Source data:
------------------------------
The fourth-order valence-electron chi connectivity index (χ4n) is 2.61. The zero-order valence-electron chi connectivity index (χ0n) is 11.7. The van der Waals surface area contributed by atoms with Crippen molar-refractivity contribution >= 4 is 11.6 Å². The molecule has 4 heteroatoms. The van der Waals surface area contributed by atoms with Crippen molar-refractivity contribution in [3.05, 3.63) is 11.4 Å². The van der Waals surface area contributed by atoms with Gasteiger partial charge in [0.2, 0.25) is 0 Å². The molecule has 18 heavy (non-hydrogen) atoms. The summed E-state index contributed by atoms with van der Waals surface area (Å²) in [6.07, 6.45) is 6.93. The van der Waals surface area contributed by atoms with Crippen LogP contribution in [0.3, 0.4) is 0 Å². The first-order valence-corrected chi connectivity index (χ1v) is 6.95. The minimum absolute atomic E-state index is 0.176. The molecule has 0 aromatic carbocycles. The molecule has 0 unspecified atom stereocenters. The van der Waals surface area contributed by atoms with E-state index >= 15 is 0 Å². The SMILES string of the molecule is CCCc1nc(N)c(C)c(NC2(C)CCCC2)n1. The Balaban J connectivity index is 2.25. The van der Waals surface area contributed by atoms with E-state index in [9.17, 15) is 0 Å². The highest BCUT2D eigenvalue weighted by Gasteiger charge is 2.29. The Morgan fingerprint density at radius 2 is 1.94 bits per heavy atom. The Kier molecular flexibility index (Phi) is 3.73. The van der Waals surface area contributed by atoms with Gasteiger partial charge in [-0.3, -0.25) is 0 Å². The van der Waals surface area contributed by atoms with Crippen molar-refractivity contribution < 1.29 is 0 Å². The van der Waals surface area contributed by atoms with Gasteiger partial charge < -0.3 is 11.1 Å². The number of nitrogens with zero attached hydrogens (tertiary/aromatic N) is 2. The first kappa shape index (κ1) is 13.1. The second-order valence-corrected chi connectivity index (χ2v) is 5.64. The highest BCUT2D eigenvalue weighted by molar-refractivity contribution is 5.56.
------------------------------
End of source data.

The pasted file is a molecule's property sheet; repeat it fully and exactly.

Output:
The fourth-order valence-electron chi connectivity index (χ4n) is 2.61. The zero-order valence-electron chi connectivity index (χ0n) is 11.7. The van der Waals surface area contributed by atoms with Crippen molar-refractivity contribution >= 4 is 11.6 Å². The molecule has 4 heteroatoms. The van der Waals surface area contributed by atoms with Crippen molar-refractivity contribution in [3.05, 3.63) is 11.4 Å². The van der Waals surface area contributed by atoms with Gasteiger partial charge in [0.2, 0.25) is 0 Å². The molecule has 18 heavy (non-hydrogen) atoms. The summed E-state index contributed by atoms with van der Waals surface area (Å²) in [6.07, 6.45) is 6.93. The van der Waals surface area contributed by atoms with Crippen LogP contribution in [0.3, 0.4) is 0 Å². The first-order valence-corrected chi connectivity index (χ1v) is 6.95. The minimum absolute atomic E-state index is 0.176. The molecule has 0 aromatic carbocycles. The molecule has 0 unspecified atom stereocenters. The van der Waals surface area contributed by atoms with E-state index >= 15 is 0 Å². The SMILES string of the molecule is CCCc1nc(N)c(C)c(NC2(C)CCCC2)n1. The Balaban J connectivity index is 2.25. The van der Waals surface area contributed by atoms with E-state index in [9.17, 15) is 0 Å². The highest BCUT2D eigenvalue weighted by Gasteiger charge is 2.29. The Morgan fingerprint density at radius 2 is 1.94 bits per heavy atom. The Kier molecular flexibility index (Phi) is 3.73. The van der Waals surface area contributed by atoms with Gasteiger partial charge in [-0.3, -0.25) is 0 Å². The van der Waals surface area contributed by atoms with Crippen molar-refractivity contribution < 1.29 is 0 Å². The van der Waals surface area contributed by atoms with Gasteiger partial charge < -0.3 is 11.1 Å². The number of nitrogens with zero attached hydrogens (tertiary/aromatic N) is 2. The first kappa shape index (κ1) is 13.1. The second-order valence-corrected chi connectivity index (χ2v) is 5.64. The highest BCUT2D eigenvalue weighted by molar-refractivity contribution is 5.56.